Uncanny Avengers #7 – This title is really very dependent on what happened in Rick Remender’s Uncanny X-Force, but having read that, this is really not a worthy successor.  The stuff about the Apocalypse Twins, and the various Horsemen, works well, but the Avengers scenes are just overly wordy and kind of long once again.  This team hasn’t done a whole lot yet except argue with each other – you’d think it was still Brian Michael Bendis writing the team.

Uncanny X-Men #5I remember back in the pre-X-Force New Mutants days, when way too many issues were devoted to the Illyana/Dark Childe plot, and how tedious it got.  Apparently Brian Michael Bendis wants us going back there, as Illyana fights with her demons (literally and figuratively, once again) and everyone else just kind of argues.  At least Frazier Irving’s art is wonderful.

The Unwritten #48 – Pauly Bruckner, the man who was turned into a storybook rabbit, is the best character in this series, and I love that we are seeing him for multiple issues in a row now, instead of having to wait a whole year to continue his story as we used to have to.  Pauly’s taken over the Ancient Greek Underworld, although it’s not what it used to be, and finds himself in conflict with Tom in this issue.  It’s a very good read, as always.

Whispers #5 – It’s been quite a long time since the last issue of Joshua Luna’s rather strange book about astral projection and demons came out, but I was quickly brought back into the story, as our OCD-suffering hero tries to figure out how to get someone to kill a serial killer for him, and ends up learning more about his abilities and the power of perception.  This is a very unusual book, but I’m enjoying it.  Apparently the next issue (which I don’t think has been solicited yet) is the last one.  I don’t know if the series was always planned to run for six issues or not.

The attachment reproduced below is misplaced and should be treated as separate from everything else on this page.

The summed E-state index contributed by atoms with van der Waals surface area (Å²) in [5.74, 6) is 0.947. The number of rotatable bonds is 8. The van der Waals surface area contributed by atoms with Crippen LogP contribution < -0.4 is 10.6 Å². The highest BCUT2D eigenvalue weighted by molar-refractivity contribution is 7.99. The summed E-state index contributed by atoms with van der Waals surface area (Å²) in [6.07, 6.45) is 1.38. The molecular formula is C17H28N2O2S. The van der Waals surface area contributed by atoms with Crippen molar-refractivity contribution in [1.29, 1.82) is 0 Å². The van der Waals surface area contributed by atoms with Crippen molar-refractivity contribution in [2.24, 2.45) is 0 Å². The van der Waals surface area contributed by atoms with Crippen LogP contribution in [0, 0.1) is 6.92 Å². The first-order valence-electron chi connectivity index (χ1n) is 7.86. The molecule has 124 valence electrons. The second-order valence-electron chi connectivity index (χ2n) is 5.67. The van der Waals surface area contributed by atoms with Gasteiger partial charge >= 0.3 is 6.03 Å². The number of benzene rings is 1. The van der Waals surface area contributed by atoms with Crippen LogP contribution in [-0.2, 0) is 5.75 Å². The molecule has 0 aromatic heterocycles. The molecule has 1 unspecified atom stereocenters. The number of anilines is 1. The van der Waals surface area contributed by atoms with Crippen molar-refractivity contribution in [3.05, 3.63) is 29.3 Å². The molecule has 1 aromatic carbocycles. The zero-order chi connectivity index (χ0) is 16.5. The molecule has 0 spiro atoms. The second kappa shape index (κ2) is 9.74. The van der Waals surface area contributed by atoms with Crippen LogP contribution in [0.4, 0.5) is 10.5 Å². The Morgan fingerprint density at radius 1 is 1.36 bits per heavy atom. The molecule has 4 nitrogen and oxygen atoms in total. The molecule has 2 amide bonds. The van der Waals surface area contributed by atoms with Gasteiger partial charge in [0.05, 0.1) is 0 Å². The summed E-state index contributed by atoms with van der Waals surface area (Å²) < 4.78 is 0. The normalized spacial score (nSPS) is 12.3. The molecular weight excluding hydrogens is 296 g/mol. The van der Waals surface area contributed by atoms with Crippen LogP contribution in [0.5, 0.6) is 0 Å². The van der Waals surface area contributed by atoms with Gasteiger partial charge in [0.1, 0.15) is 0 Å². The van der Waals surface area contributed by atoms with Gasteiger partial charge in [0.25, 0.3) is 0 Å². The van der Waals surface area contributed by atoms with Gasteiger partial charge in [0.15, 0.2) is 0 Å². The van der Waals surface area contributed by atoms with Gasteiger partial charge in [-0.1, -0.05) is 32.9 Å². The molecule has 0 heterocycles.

Witch Doctor: Mal Practice #6 – Brandon Seifert crams a lot into this final issue of the second Witch Doctor mini-series, and I hope it’s not long before we return to Dr. Morrow and his crew; this was an excellent run.  Lots to like here – highly recommended when it comes out in trade.

Wolverine and the X-Men #28The overly long Savage Land/Logan’s brother story finally comes to a close.  This title used to feel so fresh and different, but now I’m finding it’s becoming tedious.

Young Avengers #4 – I can’t imagine that I’ll ever get tired of this brilliant series by Kieron Gillen, Jamie McKelvie, and Mike Norton.  Noh-Varr and Hawkeye (the Kate Bishop one) show up to help the other characters out of their predicament, but that means that Noh-Varr’s parents also appear.  Loki acts very Loki, and McKelvie gets to really cut loose on art and layout.  This book is gorgeous, funny, and endearing, and continues to be the best book that Marvel is producing.

Comics I Would Have Bought if They Weren’t $4:

A + X #7

Guardians of the Galaxy #2

High Ways #4

Kill Shakespeare: Tide of Blood #3

Rachel Rising #16

Bargain Comics:

Astonishing X-Men #57-59I wasn’t really feeling the earlier issues of Marjorie Liu’s run, but these three issues are much more character-driven, and therefore more solid in terms of story.  Two of these books focus on Warbird, and her discovery of a remnant from an alien race that the Shi’ar had wiped out ages ago.  The last of these three is a bit of a placeholder book before the X-Termination cross-over, which bears no interest for me, but I like the way this comic attempts to wrap up a loose end from Uncanny X-Force.  Since first seeing Gabriel Hernandez Walta’s art, I’ve looked forward to seeing him get something a little more substantial than the short stories he was cutting his teeth on.  These issues don’t disappoint art-wise.